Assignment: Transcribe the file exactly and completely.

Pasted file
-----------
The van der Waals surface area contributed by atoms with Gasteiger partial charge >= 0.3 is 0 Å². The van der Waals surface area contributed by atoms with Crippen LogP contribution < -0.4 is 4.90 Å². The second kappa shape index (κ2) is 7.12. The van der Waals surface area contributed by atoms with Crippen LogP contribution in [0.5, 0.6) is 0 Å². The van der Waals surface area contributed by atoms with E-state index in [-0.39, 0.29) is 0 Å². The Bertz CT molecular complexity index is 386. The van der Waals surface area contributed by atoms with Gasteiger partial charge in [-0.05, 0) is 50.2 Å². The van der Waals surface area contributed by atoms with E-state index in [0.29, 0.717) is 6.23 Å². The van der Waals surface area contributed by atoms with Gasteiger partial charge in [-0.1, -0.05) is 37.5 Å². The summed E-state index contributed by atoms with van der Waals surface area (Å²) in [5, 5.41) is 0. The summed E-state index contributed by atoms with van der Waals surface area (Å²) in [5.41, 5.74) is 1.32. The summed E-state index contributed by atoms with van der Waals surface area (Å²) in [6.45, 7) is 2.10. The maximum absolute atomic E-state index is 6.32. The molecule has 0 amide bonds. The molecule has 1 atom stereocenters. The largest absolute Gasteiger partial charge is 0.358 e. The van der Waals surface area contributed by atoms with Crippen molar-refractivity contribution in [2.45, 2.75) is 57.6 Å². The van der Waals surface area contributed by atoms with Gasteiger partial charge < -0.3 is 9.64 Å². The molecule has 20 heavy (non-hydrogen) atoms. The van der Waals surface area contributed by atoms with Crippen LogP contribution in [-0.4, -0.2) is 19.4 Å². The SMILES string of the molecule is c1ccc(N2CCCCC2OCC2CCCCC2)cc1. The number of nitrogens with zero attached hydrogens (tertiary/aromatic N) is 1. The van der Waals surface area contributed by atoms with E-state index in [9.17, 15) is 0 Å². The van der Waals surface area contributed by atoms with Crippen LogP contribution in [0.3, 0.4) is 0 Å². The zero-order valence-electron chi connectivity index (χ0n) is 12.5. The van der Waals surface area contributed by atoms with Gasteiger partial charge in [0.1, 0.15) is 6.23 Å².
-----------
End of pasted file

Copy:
The van der Waals surface area contributed by atoms with Gasteiger partial charge >= 0.3 is 0 Å². The van der Waals surface area contributed by atoms with Crippen LogP contribution < -0.4 is 4.90 Å². The second kappa shape index (κ2) is 7.12. The van der Waals surface area contributed by atoms with Crippen LogP contribution in [0.5, 0.6) is 0 Å². The van der Waals surface area contributed by atoms with E-state index in [-0.39, 0.29) is 0 Å². The Bertz CT molecular complexity index is 386. The van der Waals surface area contributed by atoms with Gasteiger partial charge in [-0.05, 0) is 50.2 Å². The van der Waals surface area contributed by atoms with E-state index in [0.29, 0.717) is 6.23 Å². The van der Waals surface area contributed by atoms with Gasteiger partial charge in [-0.1, -0.05) is 37.5 Å². The summed E-state index contributed by atoms with van der Waals surface area (Å²) in [5, 5.41) is 0. The summed E-state index contributed by atoms with van der Waals surface area (Å²) in [5.41, 5.74) is 1.32. The summed E-state index contributed by atoms with van der Waals surface area (Å²) in [6.45, 7) is 2.10. The maximum absolute atomic E-state index is 6.32. The molecule has 0 amide bonds. The molecule has 1 atom stereocenters. The largest absolute Gasteiger partial charge is 0.358 e. The van der Waals surface area contributed by atoms with Crippen molar-refractivity contribution in [2.45, 2.75) is 57.6 Å². The van der Waals surface area contributed by atoms with Gasteiger partial charge < -0.3 is 9.64 Å². The molecule has 20 heavy (non-hydrogen) atoms. The van der Waals surface area contributed by atoms with Crippen LogP contribution in [-0.4, -0.2) is 19.4 Å². The SMILES string of the molecule is c1ccc(N2CCCCC2OCC2CCCCC2)cc1. The number of nitrogens with zero attached hydrogens (tertiary/aromatic N) is 1. The van der Waals surface area contributed by atoms with E-state index in [9.17, 15) is 0 Å². The van der Waals surface area contributed by atoms with Crippen LogP contribution in [0.3, 0.4) is 0 Å². The zero-order valence-electron chi connectivity index (χ0n) is 12.5. The van der Waals surface area contributed by atoms with Gasteiger partial charge in [0.1, 0.15) is 6.23 Å².